CHAMPS I was a six-month public health model intervention that encouraged seniors living in two low-income congregate housing facilities to increase their physical activity by participating in existing community-based physical activity classes and programs of their choice. The program was offered to everyone regardless of their health problems. Enrollees were encouraged to adopt activities tailored to their preferences, physical abilities, health status, income, and transportation resources.

In addition, older persons using the community senior center were targeted to test the intervention in a small sample from the community at large. 

Program Components

  1. Informational Meeting
  2. One-on-one assistance in selecting a class or program tailored to their interests
  3. Activity logs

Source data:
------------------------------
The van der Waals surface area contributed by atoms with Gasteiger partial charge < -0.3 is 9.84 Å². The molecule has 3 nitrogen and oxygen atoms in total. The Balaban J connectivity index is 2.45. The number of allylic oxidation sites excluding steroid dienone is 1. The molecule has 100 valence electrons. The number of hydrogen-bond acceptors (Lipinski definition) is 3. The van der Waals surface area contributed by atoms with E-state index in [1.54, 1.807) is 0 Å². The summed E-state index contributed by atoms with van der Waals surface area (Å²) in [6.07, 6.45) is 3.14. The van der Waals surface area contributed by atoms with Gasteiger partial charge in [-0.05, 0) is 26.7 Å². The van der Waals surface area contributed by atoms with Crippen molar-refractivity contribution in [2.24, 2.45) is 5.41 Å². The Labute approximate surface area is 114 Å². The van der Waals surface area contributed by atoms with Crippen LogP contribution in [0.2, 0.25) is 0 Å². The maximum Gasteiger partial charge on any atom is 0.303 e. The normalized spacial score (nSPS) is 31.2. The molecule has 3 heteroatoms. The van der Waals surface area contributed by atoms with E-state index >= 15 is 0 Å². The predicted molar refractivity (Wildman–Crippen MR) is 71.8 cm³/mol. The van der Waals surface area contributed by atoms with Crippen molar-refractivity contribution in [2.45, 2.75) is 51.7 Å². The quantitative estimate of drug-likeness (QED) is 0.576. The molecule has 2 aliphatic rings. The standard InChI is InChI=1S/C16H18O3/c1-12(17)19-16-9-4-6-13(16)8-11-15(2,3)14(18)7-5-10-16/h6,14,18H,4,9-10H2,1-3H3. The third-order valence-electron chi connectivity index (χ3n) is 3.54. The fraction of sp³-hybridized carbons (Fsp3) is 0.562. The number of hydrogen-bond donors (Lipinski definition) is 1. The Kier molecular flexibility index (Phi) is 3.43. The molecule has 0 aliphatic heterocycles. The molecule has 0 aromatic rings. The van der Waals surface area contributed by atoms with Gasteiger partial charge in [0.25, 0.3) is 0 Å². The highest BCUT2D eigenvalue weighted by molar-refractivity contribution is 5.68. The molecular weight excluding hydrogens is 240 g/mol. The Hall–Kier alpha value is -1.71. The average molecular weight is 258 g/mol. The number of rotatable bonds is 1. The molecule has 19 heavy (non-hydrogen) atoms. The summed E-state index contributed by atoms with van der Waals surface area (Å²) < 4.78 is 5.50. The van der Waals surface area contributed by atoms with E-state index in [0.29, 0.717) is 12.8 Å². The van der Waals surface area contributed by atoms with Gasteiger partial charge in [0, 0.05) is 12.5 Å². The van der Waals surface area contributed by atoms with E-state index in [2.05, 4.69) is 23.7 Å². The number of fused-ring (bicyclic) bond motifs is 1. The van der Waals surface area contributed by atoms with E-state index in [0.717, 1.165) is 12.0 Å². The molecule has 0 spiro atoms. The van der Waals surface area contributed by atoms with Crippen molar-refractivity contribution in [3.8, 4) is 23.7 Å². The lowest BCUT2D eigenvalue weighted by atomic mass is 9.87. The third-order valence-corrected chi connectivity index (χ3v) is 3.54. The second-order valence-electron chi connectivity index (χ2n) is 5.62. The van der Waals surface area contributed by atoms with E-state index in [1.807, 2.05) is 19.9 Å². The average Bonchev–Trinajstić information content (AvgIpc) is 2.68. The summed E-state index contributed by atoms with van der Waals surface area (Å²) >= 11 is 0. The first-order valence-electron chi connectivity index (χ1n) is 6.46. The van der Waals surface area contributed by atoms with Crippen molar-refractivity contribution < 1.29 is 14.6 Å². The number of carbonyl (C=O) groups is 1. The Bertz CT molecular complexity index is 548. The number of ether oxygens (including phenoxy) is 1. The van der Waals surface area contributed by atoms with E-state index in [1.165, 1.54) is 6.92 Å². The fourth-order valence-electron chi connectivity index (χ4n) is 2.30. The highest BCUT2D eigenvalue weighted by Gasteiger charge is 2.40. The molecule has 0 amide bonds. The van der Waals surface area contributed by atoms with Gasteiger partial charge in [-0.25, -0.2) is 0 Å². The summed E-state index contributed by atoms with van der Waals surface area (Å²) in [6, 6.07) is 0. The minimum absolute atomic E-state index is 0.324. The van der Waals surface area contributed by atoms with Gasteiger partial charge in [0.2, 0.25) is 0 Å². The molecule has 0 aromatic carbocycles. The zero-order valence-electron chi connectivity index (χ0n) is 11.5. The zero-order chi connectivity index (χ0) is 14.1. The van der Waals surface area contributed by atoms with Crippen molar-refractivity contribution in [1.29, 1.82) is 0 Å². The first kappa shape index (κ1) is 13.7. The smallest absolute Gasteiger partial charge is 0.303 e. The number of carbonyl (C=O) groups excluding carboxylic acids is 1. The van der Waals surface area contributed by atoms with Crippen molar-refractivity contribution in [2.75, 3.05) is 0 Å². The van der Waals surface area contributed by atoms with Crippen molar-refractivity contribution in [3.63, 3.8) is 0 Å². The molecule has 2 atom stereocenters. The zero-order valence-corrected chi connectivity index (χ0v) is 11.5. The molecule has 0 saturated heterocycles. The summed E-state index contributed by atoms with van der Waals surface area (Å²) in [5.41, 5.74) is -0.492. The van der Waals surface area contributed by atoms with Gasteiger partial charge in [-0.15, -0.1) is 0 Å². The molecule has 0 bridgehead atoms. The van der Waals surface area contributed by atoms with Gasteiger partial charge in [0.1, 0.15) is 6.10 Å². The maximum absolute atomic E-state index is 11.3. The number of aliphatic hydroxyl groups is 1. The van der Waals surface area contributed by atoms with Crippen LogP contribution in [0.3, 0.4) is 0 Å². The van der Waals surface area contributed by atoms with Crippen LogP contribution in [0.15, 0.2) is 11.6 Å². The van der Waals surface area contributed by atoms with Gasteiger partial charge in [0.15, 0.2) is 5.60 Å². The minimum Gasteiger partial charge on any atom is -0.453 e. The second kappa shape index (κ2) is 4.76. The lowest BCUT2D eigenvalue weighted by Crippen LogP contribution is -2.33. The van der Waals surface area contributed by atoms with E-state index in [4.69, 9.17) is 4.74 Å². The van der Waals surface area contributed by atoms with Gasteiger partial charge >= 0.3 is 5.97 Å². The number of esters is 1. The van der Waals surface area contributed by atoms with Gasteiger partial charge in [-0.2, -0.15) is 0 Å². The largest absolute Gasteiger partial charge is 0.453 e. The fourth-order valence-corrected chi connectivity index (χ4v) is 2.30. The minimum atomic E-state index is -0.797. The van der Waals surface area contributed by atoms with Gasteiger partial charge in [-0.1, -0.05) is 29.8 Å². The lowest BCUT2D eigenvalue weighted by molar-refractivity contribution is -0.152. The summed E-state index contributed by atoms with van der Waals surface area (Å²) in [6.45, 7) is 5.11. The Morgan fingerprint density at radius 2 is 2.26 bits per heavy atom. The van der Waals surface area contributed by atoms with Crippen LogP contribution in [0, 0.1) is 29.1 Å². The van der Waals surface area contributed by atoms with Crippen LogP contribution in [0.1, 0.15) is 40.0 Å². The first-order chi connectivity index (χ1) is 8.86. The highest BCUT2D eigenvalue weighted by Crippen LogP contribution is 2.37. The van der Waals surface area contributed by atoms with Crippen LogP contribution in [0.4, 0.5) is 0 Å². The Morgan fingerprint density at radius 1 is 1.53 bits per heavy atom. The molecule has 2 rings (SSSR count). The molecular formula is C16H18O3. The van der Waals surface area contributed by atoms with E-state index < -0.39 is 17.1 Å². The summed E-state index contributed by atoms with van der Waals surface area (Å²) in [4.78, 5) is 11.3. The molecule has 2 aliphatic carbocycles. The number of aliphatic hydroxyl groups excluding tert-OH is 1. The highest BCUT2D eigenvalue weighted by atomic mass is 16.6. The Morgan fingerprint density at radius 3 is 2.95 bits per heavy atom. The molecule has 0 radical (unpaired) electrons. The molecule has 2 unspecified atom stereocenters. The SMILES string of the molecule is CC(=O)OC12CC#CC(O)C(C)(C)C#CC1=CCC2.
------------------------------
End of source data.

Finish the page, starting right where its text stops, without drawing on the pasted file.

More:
4. Physical Activity Directory (detailed information on all physical activity classes and programs in the community suitable for seniors, updated quarterly)
  5. Six monthly group meetings providing information and support
  6. Newsletters
  7. Written materials providing tips, strategies, and information
  8. Encouragement from staff
  9. Telephone support
  10. Incentives such as chances to win small prizes for attending meetings

Research Design

  1. CHAMPS I was a 6-month comparison-group design in which one congregate housing facility received the intervention and the other served as a wait-list comparison group (receiving the intervention at the end of the comparison period).
  2. Individuals were first recruited to attend an informational meeting at which time they were invited to enroll. In the congregate housing facilities, proactive population-based strategies were used to attempt to recruit a representative sample of the target population to the meeting. To recruit a convenience sample of older individuals from the community, a more traditional media-based approach was used.
  3. Two approaches were used to measure physical activity: (a)daily reporting on activity logs and (b)point-prevalence self-reports of activity measured by a self-administered questionnaire at baseline and six months. 

Funding Agency

National Institute on Aging
Grant No. AG09931